P Diddy’s “Coming Home” came on, and I lip synced and bobbed my head through it. Twice.
We made the final turn onto Ocean Ave in Santa Monica, and I picked it up again. My legs were so close to cramping but I wanted that strong finish more than anything.
The final quarter mile was the WORST – the winds picked up and the rain was hitting us horizontally. My contacts fogged up and I could barely see the finish, but knew it – and my PR – were just a few steps away.
The family meet up area was a COMPLETE DISASTER. People packed so closely to the exit of the finishers shoot we couldn’t get out. There was a security guy yelling at people to “GET BACK! GET OUT OF THE WAY YOU IMBICILES!” How these people thought they were going to meet up with their runner friends if they packed the exit shut, I don’t know. Morons…
The website said they were going to have alphabetical meet up signs for people to easily find each other. I walked and walked, still on the verge of cramping and now shivering violently, and there were no signs in sight.
A random girl stopped and asked how I did. I told her my time, and right after I said “… but I don’t know how the F I’m ever going to find my fiance in this clusterf…” B showed up. I crashed into him and started deliriuosly laughing/crying.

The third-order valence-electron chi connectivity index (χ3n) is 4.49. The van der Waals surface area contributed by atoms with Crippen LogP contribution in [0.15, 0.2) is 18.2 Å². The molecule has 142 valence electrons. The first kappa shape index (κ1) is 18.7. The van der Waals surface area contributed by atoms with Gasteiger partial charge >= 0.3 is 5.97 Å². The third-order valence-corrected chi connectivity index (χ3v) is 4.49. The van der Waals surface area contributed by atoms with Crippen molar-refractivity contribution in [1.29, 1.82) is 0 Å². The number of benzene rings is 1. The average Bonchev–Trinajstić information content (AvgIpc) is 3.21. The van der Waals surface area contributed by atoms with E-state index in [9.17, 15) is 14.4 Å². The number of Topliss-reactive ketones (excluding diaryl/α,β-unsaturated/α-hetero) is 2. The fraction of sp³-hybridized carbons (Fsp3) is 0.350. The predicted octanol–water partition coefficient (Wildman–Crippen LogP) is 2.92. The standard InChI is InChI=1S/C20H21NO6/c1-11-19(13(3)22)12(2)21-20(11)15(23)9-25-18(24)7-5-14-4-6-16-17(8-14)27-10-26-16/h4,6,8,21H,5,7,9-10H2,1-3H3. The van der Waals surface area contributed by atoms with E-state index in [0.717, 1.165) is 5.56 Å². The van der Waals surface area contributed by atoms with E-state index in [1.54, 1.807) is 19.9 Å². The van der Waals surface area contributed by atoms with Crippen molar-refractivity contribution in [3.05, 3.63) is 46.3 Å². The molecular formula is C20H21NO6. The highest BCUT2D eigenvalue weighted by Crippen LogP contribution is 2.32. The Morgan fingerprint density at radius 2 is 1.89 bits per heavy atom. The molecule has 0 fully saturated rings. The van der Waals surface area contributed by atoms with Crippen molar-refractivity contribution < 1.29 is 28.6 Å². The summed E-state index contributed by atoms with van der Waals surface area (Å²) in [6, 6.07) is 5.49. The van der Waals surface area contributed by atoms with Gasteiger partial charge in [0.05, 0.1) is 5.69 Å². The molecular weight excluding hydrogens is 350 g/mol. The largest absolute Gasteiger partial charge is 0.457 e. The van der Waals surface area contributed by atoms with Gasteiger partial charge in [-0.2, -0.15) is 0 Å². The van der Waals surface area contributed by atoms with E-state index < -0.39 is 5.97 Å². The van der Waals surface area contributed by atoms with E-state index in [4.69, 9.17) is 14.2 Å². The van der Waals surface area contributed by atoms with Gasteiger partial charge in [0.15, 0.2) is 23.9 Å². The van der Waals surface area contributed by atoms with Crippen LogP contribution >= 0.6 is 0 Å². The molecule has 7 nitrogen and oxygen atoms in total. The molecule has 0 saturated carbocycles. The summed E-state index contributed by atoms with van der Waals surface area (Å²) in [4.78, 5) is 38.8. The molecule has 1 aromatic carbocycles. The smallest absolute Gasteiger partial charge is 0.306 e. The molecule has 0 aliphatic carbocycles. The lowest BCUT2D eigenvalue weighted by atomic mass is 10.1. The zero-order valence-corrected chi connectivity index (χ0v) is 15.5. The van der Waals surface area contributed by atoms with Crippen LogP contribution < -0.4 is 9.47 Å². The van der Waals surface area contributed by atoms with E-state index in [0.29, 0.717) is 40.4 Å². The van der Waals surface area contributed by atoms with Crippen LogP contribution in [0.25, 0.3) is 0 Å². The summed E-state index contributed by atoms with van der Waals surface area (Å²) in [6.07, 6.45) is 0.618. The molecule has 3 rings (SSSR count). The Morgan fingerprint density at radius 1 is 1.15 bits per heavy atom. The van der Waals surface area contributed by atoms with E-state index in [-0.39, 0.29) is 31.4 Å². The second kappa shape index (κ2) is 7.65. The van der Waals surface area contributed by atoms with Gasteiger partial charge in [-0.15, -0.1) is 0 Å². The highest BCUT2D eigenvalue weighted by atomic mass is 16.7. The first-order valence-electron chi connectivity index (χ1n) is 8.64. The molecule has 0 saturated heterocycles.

I never said bye to that girl, now that I think about it…
As we walked to the car (which THANK HEAVENS was only a block away) we passed Lo Bosworth (from MTV’s The Hills) on the street. I did a little double-take, and she smiled at me. Whether that was a “congratulations, you’re a badass marathoner!” smile, or a condescending “quit staring at me creep-fan” smile, who knows.
(She never wrote me back on Twitter, so it’s probably the latter…)
15 minute PR and miserable conditions aside – the most important tale of this story is that I ran COMPLETELY AND 100% PAIN-FREE. No knee pain, no shin pain, no foot pain. No blisters, no chafing, no lost toenails. None of the injuries that have plagued my marathon past reared their ugly heads, and I am SO thankful and proud of that. I’ve finally found a training and racing plan that works for me, and am excited to keep testing it out.
Stay tuned for lots more PR-shattering :)
LA Marathon, 3.20.11 : 4:02.12 NEW PR!